Sometimes it’s Satan. Most of the time it’s the wind.


daily text logoNovember 12, 2014

Acts 27:12-14

Much time had been lost, and sailing had already become dangerous because by now it was after the Day of Atonement. So Paul warned them, “Men, I can see that our voyage is going to be disastrous and bring great loss to ship and cargo, and to our own lives also.” But the centurion, instead of listening to what Paul said, followed the advice of the pilot and of the owner of the ship. Since the harbor was unsuitable to winter in, the majority decided that we should sail on, hoping to reach Phoenix and winter there. This was a harbor in Crete, facing both southwest and northwest.


Much time had been lost owing to the high winds and rough seas.

satan-buttonLet’s stop right there. While I don’t see it in today’s text, I hear it often in conversations these days. Satan gets credited with a lot of natural phenomenon he probably has nothing to do with. A thunderstorm rains on a church picnic. A youth group cancels their annual mission trip to the coast because of an impending hurricane. A tornado wipes out a local church and the neighborhood surrounding it (or spares the church while wiping out the homes). It’s so easy to push the “Satan” button when something out of our control, like the wind, blows our house down.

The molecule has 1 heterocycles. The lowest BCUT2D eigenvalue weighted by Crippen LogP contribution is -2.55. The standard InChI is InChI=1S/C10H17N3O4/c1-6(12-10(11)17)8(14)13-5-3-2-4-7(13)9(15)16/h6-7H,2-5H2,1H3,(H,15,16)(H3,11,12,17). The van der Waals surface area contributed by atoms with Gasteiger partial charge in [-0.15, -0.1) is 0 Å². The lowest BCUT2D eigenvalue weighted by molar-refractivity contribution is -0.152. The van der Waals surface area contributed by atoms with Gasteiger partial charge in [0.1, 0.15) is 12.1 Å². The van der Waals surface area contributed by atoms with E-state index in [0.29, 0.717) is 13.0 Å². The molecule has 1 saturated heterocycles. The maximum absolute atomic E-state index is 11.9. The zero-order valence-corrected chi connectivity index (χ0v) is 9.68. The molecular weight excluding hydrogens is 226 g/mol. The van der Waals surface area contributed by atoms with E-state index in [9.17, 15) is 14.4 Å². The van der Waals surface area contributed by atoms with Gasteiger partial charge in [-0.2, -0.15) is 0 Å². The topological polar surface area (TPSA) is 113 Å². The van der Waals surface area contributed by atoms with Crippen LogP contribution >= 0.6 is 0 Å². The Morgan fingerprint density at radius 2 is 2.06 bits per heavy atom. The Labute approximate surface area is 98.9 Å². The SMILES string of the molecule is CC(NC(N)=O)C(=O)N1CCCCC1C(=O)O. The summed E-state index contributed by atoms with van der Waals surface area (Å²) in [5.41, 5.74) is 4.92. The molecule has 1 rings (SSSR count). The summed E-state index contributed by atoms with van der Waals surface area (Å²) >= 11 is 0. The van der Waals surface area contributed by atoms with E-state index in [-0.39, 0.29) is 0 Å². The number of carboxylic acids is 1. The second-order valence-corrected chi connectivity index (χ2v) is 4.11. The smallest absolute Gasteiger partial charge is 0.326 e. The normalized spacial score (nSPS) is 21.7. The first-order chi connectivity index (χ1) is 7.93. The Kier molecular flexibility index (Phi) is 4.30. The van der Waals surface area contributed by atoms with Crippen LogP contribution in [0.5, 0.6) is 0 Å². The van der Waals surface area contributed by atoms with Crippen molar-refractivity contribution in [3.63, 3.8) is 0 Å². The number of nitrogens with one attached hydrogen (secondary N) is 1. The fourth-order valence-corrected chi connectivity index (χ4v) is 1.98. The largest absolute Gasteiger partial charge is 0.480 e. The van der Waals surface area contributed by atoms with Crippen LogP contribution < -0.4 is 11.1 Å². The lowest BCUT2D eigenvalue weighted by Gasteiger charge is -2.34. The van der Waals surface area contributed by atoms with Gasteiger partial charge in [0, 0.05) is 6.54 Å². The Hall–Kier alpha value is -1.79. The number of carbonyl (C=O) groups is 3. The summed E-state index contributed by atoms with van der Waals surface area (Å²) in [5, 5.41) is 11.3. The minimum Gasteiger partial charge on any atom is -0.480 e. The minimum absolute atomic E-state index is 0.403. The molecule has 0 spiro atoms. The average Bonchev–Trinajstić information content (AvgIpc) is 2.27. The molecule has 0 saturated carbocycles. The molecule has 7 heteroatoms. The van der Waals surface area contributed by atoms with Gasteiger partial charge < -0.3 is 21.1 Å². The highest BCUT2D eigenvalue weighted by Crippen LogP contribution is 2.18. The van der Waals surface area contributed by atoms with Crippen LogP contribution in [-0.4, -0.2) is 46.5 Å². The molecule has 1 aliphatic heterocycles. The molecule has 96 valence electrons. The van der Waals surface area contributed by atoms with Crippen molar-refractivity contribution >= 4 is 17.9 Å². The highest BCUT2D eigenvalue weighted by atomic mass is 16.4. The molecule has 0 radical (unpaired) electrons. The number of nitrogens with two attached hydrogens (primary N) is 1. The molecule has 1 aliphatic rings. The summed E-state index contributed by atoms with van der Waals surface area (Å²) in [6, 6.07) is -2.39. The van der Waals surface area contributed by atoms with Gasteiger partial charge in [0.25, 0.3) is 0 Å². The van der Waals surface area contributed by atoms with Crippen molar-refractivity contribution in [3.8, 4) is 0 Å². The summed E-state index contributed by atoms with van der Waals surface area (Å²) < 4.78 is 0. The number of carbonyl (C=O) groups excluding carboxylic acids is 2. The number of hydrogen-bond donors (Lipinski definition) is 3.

The truth? Sometimes Satan is involved. It’s important to recognize this. In the story of Job, Satan seems to be the author of the totalizing disasters. Most of the time, it’s probably just the wind. In the Acts story, more often than not, when the way gets blocked for the Apostles it’s the Holy Spirit closing the path.

Here’s how I understand it.

  1. Satan is real.
  2. Satan is neither omnipresent nor omnipotent. (He can’t possibly be present everywhere we suspect he is.)
  3. Satan opposes the will and plans of God and at times seems to temporarily thwart them.
  4. Jesus is Lord. (Remember, “Even the wind and waves obey him.“)
  5. He who is in you is greater than he who is in the world.

One more thing. Julius should have listened to Paul. ;0)


J.D. Walt writes daily for Seedbed’s Daily Text. He serves as Seedbed’s Sower in Chief. Follow him @jdwalt on Twitter or email him at

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